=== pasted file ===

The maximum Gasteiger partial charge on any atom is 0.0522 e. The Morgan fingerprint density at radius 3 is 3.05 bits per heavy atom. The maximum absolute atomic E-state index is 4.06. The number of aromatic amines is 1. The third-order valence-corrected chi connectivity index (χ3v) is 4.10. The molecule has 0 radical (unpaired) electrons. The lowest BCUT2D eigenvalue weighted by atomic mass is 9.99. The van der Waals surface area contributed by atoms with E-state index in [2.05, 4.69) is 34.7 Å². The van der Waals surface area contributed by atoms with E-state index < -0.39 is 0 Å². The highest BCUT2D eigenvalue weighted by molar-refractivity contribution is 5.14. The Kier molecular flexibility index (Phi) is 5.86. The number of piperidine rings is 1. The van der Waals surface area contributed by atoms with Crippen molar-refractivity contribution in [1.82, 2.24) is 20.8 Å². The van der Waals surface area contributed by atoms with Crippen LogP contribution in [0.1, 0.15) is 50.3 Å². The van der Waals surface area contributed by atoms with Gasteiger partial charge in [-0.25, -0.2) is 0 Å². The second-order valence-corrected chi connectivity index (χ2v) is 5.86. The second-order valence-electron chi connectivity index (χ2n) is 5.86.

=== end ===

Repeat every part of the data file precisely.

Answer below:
The maximum Gasteiger partial charge on any atom is 0.0522 e. The Morgan fingerprint density at radius 3 is 3.05 bits per heavy atom. The maximum absolute atomic E-state index is 4.06. The number of aromatic amines is 1. The third-order valence-corrected chi connectivity index (χ3v) is 4.10. The molecule has 0 radical (unpaired) electrons. The lowest BCUT2D eigenvalue weighted by atomic mass is 9.99. The van der Waals surface area contributed by atoms with E-state index in [2.05, 4.69) is 34.7 Å². The van der Waals surface area contributed by atoms with E-state index < -0.39 is 0 Å². The highest BCUT2D eigenvalue weighted by molar-refractivity contribution is 5.14. The Kier molecular flexibility index (Phi) is 5.86. The number of piperidine rings is 1. The van der Waals surface area contributed by atoms with Crippen molar-refractivity contribution in [1.82, 2.24) is 20.8 Å². The van der Waals surface area contributed by atoms with Crippen LogP contribution in [0.1, 0.15) is 50.3 Å². The van der Waals surface area contributed by atoms with Gasteiger partial charge in [-0.25, -0.2) is 0 Å². The second-order valence-corrected chi connectivity index (χ2v) is 5.86. The second-order valence-electron chi connectivity index (χ2n) is 5.86.